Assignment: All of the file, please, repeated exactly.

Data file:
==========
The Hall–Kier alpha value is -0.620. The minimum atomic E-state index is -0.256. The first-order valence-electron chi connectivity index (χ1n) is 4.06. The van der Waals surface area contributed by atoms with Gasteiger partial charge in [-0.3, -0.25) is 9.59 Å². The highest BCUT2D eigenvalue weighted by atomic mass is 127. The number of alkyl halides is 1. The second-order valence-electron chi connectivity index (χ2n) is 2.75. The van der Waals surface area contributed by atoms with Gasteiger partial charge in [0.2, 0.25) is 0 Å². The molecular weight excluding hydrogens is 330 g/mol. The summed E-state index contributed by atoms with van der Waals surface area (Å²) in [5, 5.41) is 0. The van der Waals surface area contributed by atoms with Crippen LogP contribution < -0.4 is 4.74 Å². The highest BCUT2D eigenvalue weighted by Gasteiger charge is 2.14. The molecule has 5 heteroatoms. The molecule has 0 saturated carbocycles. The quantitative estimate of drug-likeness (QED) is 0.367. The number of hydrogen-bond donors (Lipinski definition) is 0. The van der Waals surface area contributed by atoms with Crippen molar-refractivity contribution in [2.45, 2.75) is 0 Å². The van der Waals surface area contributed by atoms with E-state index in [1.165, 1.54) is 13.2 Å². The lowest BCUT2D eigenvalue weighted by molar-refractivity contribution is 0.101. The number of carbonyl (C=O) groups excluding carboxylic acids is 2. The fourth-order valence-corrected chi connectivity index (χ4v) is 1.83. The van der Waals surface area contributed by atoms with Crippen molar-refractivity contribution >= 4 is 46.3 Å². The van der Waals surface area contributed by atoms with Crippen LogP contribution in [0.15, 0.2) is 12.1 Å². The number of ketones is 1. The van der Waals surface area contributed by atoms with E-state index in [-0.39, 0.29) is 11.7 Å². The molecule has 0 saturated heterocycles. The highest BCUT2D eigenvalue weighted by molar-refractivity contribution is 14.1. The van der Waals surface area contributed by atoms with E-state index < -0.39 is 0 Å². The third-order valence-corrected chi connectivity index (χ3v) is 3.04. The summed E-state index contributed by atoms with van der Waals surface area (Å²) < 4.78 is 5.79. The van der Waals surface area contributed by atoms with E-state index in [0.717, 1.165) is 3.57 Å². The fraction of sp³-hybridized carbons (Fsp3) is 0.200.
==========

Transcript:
The Hall–Kier alpha value is -0.620. The minimum atomic E-state index is -0.256. The first-order valence-electron chi connectivity index (χ1n) is 4.06. The van der Waals surface area contributed by atoms with Gasteiger partial charge in [-0.3, -0.25) is 9.59 Å². The highest BCUT2D eigenvalue weighted by atomic mass is 127. The number of alkyl halides is 1. The second-order valence-electron chi connectivity index (χ2n) is 2.75. The van der Waals surface area contributed by atoms with Gasteiger partial charge in [0.2, 0.25) is 0 Å². The molecular weight excluding hydrogens is 330 g/mol. The summed E-state index contributed by atoms with van der Waals surface area (Å²) in [5, 5.41) is 0. The van der Waals surface area contributed by atoms with Crippen LogP contribution < -0.4 is 4.74 Å². The highest BCUT2D eigenvalue weighted by Gasteiger charge is 2.14. The molecule has 5 heteroatoms. The molecule has 0 saturated carbocycles. The quantitative estimate of drug-likeness (QED) is 0.367. The number of hydrogen-bond donors (Lipinski definition) is 0. The van der Waals surface area contributed by atoms with Crippen molar-refractivity contribution in [2.45, 2.75) is 0 Å². The van der Waals surface area contributed by atoms with E-state index in [1.165, 1.54) is 13.2 Å². The lowest BCUT2D eigenvalue weighted by molar-refractivity contribution is 0.101. The number of carbonyl (C=O) groups excluding carboxylic acids is 2. The fourth-order valence-corrected chi connectivity index (χ4v) is 1.83. The van der Waals surface area contributed by atoms with Crippen molar-refractivity contribution >= 4 is 46.3 Å². The van der Waals surface area contributed by atoms with Crippen LogP contribution in [0.15, 0.2) is 12.1 Å². The number of ketones is 1. The van der Waals surface area contributed by atoms with E-state index in [-0.39, 0.29) is 11.7 Å². The molecule has 0 saturated heterocycles. The highest BCUT2D eigenvalue weighted by molar-refractivity contribution is 14.1. The van der Waals surface area contributed by atoms with E-state index < -0.39 is 0 Å². The third-order valence-corrected chi connectivity index (χ3v) is 3.04. The summed E-state index contributed by atoms with van der Waals surface area (Å²) < 4.78 is 5.79. The van der Waals surface area contributed by atoms with E-state index in [0.717, 1.165) is 3.57 Å². The fraction of sp³-hybridized carbons (Fsp3) is 0.200.